IAS Gyan

Daily News Analysis

GST compensation

11th November, 2020 Economy

Context: After Puducherry, Rajasthan became the latest state to opt for a special borrowing window for meeting its compensation shortfall under Goods and Services Tax (GST).

  • Kerala, Punjab, West Bengal, Chhattisgarh, Jharkhand — are yet to join any borrowing options floated by central government to resolve the issue of compensation deficit.
  • Borrowing has been made very simple for States by keeping the interest rate low.

What is the special window for borrowing?

  • Centre would borrow from the market and then act as an intermediary to arrange back-to-back loans to pay the GST compensation shortfall of Rs 1.1 lakh crores to state governments.
  • This arrangement will not reflect in the fiscal deficit of the Centre, and will appear as capital receipts for state governments.
  • The total GST revenue shortfall for the current fiscal was estimated at Rs 3 lakh crore, of which compensation cess collection was estimated at Rs 65,000 crore, leaving a compensation deficit of Rs 2.35 lakh crore.
  • Of this Rs 2.35 lakh crore, Rs 1.1 lakh crore has been estimated as shortfall on account of GST implementation, while the rest is being estimated as the impact of the pandemic.
  • In August, the Centre gave two options to the states — either borrow 1.10 lakh crore from a special window facilitated by the RBI, or borrow Rs 1.8 lakh crore from the market.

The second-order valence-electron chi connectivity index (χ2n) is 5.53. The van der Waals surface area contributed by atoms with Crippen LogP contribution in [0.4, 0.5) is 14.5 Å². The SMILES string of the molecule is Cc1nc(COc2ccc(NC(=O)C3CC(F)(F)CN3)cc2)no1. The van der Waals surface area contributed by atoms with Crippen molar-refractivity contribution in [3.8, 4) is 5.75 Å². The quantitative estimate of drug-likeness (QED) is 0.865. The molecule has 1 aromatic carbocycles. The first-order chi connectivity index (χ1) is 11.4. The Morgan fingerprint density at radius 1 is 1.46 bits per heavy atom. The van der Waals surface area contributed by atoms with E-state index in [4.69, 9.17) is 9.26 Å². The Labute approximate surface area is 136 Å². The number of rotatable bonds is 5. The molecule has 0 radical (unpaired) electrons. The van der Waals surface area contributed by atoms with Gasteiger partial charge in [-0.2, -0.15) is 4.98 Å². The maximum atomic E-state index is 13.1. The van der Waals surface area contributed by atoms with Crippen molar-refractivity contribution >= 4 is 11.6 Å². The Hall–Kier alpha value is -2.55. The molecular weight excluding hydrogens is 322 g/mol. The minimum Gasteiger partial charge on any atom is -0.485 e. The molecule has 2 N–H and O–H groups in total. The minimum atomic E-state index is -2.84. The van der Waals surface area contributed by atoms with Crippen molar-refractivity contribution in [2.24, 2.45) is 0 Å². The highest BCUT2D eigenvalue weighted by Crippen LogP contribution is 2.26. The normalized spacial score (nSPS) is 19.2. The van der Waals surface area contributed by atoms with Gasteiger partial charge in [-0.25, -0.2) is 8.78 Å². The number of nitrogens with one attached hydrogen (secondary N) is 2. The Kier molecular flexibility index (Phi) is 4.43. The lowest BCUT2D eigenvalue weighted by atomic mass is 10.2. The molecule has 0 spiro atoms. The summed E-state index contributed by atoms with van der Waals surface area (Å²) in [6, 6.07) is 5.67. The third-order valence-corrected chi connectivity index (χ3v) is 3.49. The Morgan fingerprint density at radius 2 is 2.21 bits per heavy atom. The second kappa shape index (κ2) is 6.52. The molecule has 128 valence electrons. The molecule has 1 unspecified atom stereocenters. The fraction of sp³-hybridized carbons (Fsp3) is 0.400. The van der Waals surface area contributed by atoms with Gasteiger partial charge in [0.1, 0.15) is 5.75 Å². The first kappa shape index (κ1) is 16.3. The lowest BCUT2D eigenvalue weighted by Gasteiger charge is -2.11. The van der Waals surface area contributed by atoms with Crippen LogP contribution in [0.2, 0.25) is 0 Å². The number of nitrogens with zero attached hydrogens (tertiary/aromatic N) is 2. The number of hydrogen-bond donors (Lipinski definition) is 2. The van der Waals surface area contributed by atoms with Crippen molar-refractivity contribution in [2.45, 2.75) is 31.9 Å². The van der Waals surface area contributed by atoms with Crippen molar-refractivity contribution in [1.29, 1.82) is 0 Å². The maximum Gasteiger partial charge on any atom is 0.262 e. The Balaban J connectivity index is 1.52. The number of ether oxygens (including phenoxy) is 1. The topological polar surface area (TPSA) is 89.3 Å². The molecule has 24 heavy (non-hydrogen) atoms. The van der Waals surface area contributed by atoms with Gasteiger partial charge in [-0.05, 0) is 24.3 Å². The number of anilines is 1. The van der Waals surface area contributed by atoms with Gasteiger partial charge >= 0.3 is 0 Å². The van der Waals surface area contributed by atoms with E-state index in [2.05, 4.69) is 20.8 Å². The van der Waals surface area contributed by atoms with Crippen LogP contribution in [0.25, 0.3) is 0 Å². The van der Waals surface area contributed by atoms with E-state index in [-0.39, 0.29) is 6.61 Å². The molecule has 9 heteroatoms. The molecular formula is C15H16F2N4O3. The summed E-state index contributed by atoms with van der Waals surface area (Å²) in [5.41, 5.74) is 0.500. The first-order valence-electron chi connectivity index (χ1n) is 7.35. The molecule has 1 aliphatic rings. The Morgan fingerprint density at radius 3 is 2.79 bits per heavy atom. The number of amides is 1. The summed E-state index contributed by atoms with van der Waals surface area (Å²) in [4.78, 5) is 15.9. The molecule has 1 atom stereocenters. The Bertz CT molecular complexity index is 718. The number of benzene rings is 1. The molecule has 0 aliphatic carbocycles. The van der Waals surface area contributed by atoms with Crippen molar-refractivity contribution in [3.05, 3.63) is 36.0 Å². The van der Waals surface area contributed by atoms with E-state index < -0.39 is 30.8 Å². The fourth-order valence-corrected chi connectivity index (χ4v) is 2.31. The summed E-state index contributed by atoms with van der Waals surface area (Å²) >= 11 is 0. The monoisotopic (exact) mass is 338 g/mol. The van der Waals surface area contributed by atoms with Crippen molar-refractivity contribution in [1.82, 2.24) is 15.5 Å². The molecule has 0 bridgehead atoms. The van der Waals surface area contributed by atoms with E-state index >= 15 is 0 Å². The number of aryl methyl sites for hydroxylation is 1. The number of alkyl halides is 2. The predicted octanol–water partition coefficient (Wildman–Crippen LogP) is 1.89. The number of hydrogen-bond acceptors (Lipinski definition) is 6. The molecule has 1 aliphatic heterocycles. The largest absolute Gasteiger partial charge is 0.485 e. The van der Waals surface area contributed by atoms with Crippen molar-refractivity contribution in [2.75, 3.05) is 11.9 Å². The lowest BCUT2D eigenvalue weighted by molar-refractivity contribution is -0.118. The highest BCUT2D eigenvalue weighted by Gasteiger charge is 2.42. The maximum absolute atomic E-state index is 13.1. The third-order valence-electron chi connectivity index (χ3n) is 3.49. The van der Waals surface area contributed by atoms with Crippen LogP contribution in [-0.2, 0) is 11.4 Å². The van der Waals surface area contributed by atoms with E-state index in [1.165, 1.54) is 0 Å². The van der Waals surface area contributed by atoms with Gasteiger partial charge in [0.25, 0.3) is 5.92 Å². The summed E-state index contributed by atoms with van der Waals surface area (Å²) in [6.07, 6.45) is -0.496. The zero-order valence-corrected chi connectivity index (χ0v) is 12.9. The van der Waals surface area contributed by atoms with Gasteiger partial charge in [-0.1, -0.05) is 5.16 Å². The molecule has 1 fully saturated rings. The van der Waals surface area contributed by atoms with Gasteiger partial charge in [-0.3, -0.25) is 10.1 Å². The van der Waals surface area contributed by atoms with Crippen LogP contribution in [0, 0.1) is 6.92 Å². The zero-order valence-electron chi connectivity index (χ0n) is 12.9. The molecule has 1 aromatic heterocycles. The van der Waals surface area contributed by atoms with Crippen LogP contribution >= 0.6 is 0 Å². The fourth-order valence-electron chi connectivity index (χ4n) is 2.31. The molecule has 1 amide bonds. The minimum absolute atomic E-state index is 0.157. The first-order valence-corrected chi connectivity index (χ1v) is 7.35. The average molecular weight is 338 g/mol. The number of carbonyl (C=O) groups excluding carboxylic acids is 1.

Why states not borrowing instead of the Centre enabling the borrowing?

  • One of the primary concerns for that mechanism was that states, would have tapped the market for borrowing separately, leading to differential rates with a wide variance in interest rates between the states with more debt and those with less debt.
  • Yields for state development loans (SDLs), which is the tool for market borrowing by states, are generally at a premium, higher than the yield on the central government’s government securities.
  • It would have been costlier for states to borrow rather than the Centre borrowing at a uniform rate and then passing it on to them as a back-to-back loan.

How has the scheme progressed so far?

  • Under the special window, the Centre has already borrowed Rs 12,000 crores in two equal instalments and passed it on to 21 states and three Union Territories.
  • The first tranche of the borrowing was transferred Rs 6,000 crore to 16 states and two UTs, including Maharashtra, Gujarat, Karnataka, Himachal Pradesh, Bihar, Goa, Assam, Uttar Pradesh, Delhi and Jammu & Kashmir.

What is the way forward for the rest?

  • The Finance Ministry is now engaged in dialogue with the opposing states to join the scheme.
  • Borrowing issue has only been resolved for the compensation shortfall for this fiscal and bigger question is what is going to happen in FY2022.
  • Rather than waiting for the last moment and doing back and forth, the GST Council should have thrashed out a resolution.